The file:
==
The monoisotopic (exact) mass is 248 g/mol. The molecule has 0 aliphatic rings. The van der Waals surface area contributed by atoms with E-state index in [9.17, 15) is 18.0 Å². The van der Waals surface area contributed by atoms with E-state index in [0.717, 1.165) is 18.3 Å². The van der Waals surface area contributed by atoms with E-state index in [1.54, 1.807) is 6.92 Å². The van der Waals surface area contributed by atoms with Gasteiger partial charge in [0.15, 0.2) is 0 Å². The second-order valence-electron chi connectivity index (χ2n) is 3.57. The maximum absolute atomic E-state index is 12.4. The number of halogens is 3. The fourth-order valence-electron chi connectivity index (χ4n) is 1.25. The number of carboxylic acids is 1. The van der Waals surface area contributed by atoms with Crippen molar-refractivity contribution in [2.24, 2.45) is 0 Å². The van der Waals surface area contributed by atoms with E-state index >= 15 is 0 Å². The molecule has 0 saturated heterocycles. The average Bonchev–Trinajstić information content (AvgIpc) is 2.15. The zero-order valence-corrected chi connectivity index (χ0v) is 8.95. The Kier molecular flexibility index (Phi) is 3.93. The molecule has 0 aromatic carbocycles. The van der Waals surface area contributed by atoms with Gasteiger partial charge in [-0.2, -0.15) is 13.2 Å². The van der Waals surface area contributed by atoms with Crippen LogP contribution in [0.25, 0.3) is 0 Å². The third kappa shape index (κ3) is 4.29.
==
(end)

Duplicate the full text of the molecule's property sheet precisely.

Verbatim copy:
The monoisotopic (exact) mass is 248 g/mol. The molecule has 0 aliphatic rings. The van der Waals surface area contributed by atoms with E-state index in [9.17, 15) is 18.0 Å². The van der Waals surface area contributed by atoms with E-state index in [0.717, 1.165) is 18.3 Å². The van der Waals surface area contributed by atoms with E-state index in [1.54, 1.807) is 6.92 Å². The van der Waals surface area contributed by atoms with Gasteiger partial charge in [0.15, 0.2) is 0 Å². The second-order valence-electron chi connectivity index (χ2n) is 3.57. The maximum absolute atomic E-state index is 12.4. The number of halogens is 3. The fourth-order valence-electron chi connectivity index (χ4n) is 1.25. The number of carboxylic acids is 1. The van der Waals surface area contributed by atoms with Crippen molar-refractivity contribution in [2.24, 2.45) is 0 Å². The van der Waals surface area contributed by atoms with E-state index >= 15 is 0 Å². The molecule has 0 saturated heterocycles. The average Bonchev–Trinajstić information content (AvgIpc) is 2.15. The zero-order valence-corrected chi connectivity index (χ0v) is 8.95. The Kier molecular flexibility index (Phi) is 3.93. The molecule has 0 aromatic carbocycles. The van der Waals surface area contributed by atoms with Gasteiger partial charge in [-0.2, -0.15) is 13.2 Å². The van der Waals surface area contributed by atoms with Crippen LogP contribution in [0.25, 0.3) is 0 Å². The third kappa shape index (κ3) is 4.29.